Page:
For the most part, everyone already knows the scoop on American Psycho; after years of bitter legal disputes with Glenn Danzig, bassist Jerry Only was finally given the rights to record and perform under the Misfits name. Recruiting new drummer Dr. Chud and vocalist Michale Graves along with longtime guitarist/Only’s brother Doyle, the resurrected Misfits signed with Geffen records and released their first album in nearly a decade-and-a-half. End of history lesson.
L7’s Bricks are Heavy came out twenty-five years ago today in 1992, the same year that I became a teenager. Needless to say, when I first heard the Los Angeles based quartet they were a goddamn revelation; my Midwest-living, Catholic school-attending ignorant ass didn’t even realize that women who liked heavy music existed, let alone women who played heavy music.
Kriegszittern are a German duo committed to vomiting up short, sharp shocks of punky, war-obsessed death metal. Their debut demo was recently committed to tape by the ever-reliable and increasingly prolific Caligari Records, and it’s certainly a must-listen for fans of the genre at its ugliest and most primitive.
Those of you that read IG on the regular or follow me on social media know that I’m always up for some good noise rock. As such, White Spot’s Father Songs proved to be one of 2015’s most pleasant surprises so far, a noise rock album that showcased mainman/madman Marcus Lemoine’s knack for concise yet devastating songwriting and an attention to craftsmanship not often seen within the genre.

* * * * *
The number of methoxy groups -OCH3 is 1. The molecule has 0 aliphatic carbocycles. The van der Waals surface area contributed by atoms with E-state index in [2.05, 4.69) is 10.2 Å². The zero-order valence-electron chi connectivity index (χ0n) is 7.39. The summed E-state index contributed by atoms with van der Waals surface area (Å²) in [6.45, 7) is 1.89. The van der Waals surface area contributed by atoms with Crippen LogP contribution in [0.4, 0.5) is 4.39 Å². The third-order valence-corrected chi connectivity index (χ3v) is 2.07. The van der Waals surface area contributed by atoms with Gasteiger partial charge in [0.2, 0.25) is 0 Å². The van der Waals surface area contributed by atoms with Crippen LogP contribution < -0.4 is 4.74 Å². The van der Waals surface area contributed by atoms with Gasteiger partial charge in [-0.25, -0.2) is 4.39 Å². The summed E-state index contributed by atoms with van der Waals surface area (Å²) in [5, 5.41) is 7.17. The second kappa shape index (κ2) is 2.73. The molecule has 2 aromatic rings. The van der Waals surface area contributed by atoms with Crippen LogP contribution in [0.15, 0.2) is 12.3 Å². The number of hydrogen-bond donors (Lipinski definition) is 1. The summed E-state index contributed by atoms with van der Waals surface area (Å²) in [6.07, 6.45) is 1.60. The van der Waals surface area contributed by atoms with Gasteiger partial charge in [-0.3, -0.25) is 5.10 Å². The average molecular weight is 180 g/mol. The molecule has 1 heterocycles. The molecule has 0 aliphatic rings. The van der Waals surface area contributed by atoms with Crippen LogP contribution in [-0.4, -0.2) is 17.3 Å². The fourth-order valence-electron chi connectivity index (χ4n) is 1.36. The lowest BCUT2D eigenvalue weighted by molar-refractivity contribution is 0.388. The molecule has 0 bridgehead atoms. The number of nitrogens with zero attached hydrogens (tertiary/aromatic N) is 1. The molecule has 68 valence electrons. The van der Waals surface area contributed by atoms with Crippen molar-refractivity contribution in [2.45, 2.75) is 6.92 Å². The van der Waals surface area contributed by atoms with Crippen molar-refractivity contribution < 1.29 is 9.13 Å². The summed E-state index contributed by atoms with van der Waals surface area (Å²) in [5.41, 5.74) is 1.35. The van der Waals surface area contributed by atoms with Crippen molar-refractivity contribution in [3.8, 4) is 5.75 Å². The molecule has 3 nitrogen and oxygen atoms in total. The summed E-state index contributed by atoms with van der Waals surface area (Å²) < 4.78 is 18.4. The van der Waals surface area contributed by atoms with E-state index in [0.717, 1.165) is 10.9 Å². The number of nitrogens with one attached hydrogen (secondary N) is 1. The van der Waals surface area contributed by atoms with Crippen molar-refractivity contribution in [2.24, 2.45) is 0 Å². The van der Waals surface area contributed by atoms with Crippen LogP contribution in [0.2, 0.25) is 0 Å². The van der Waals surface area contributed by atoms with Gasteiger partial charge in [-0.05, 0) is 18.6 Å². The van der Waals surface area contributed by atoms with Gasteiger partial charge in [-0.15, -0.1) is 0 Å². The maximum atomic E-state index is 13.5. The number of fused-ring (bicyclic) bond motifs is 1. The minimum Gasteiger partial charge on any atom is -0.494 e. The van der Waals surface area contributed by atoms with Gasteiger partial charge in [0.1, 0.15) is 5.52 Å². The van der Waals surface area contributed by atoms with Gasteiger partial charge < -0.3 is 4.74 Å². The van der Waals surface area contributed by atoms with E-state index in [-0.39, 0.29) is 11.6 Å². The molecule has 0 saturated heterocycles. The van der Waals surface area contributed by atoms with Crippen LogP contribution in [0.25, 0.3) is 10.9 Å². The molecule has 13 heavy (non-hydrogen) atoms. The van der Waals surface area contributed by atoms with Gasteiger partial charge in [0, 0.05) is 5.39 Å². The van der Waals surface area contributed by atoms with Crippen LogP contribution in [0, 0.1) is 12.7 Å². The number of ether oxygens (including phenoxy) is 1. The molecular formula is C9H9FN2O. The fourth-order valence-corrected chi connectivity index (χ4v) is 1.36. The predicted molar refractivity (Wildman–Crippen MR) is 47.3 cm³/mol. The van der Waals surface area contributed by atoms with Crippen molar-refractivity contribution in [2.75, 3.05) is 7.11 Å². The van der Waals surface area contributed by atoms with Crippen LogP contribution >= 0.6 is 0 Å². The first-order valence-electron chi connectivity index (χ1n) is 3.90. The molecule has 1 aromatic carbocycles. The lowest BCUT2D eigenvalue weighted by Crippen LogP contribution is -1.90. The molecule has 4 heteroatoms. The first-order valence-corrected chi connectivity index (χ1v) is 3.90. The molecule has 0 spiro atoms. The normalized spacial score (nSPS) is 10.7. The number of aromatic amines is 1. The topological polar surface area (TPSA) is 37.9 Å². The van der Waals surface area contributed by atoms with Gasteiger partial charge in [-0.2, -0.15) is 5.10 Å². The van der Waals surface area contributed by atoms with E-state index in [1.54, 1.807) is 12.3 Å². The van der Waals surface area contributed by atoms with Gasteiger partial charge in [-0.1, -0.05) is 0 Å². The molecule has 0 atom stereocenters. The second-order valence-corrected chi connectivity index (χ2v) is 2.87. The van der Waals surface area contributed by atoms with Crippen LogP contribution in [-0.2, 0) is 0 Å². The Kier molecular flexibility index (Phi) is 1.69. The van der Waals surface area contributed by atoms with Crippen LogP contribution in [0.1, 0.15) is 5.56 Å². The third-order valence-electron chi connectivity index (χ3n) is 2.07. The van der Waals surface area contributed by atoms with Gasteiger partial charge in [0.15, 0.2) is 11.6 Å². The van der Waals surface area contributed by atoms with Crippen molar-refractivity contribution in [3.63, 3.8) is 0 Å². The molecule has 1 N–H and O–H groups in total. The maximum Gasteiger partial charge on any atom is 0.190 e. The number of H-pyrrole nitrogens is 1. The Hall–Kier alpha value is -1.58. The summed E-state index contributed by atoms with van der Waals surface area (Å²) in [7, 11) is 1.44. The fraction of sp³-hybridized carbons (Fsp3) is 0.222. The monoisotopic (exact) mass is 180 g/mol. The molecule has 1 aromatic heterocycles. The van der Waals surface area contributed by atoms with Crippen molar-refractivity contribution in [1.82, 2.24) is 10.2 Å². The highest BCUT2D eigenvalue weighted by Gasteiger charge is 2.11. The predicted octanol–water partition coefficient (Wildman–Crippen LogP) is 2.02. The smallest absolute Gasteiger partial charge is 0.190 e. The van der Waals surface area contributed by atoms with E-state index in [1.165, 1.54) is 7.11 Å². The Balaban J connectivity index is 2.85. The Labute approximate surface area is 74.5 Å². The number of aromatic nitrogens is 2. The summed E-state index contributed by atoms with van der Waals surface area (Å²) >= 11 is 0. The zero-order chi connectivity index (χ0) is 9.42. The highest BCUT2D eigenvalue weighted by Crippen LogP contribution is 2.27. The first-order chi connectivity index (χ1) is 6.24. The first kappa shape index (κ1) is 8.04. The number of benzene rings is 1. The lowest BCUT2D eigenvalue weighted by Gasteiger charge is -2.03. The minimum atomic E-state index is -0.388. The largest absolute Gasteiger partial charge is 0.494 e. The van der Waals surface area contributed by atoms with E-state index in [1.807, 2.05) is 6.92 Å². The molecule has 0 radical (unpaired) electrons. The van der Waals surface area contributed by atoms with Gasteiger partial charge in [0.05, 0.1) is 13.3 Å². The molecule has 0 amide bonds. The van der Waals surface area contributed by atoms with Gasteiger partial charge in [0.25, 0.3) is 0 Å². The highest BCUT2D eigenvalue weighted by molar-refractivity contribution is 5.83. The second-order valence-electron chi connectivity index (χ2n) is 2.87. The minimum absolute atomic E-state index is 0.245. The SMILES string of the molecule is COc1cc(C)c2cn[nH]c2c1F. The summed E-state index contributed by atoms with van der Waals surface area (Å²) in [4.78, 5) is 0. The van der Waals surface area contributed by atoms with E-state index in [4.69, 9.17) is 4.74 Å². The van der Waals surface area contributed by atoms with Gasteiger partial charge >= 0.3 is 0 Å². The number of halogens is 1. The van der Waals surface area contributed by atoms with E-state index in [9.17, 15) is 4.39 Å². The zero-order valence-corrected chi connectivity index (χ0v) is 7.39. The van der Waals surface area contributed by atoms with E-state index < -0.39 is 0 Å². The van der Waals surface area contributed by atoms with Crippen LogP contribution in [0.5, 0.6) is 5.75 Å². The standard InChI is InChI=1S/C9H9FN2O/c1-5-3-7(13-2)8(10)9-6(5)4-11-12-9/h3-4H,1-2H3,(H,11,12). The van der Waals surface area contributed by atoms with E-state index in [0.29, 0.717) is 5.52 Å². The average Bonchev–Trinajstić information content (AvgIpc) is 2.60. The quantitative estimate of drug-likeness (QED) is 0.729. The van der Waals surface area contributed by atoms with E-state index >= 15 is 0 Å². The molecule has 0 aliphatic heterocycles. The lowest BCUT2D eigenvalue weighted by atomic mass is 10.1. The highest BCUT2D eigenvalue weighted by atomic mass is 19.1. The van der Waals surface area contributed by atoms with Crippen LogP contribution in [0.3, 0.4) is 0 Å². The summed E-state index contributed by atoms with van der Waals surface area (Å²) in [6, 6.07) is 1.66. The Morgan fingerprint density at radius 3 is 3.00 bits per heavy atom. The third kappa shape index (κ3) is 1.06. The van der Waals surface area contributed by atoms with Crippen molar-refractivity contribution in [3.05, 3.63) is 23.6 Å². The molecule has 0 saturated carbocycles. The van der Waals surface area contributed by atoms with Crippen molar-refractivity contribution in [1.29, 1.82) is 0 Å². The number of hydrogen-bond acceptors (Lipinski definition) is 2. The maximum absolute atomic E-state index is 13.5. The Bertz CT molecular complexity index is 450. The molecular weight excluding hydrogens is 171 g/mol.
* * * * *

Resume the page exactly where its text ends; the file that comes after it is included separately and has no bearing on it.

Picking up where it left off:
It’s been a few weeks since I saw Melt-Banana at Harlow’s, and for some reason I just can’t get their set out of my mind. Part of this is no doubt due to the fact that I actually got to see Melt-Banana; sure, they’ve toured the states many times, but keep in mind that I was living in the middle of Iowa up until a year ago, not exactly a hotbed for extreme and/or experimental music. Since we’ve moved to Sacramento, I’ve already had the pleasure of seeing a handful of bands I never imagined I’d get the opportunity to see without traveling great distances (Sargeist and Ufomammut immediately spring to mind), and the Japanese duo are probably number one on the “holy shit, I can’t believe they’re actually playing where I live” list so far.
With an album title like Grim, Hateful and Drunk, it’s pretty easy to guess what you’re getting from France’s Devilspit. Filthy, punk-influenced black metal is the name of the game here, so if you’re into similarly scuzzy shit such as Whipstriker and DeathCult, you best grab a bottle or twelve of your favorite rotgut and cuddle up with this disgusting tape, which is currently being peddled in a limited edition of two hundred by our pals at the venerable Caligari Records.
If there’s one thing I’ve learned about Sacramento in the ten months I’ve lived here, it’s that this city loves its doom and sludge. I’m sure as hell not complaining, especially when we get shows of this caliber; long-running LA sludge godfathers -(16)- descending upon the Starlite Lounge along with Oakland sludge/punk legends Brainoil, SF noise rockers Kowloon Walled City and hometown doom-lords-in-the-making Church was indeed a dream show for fans of all things slow ‘n’ low.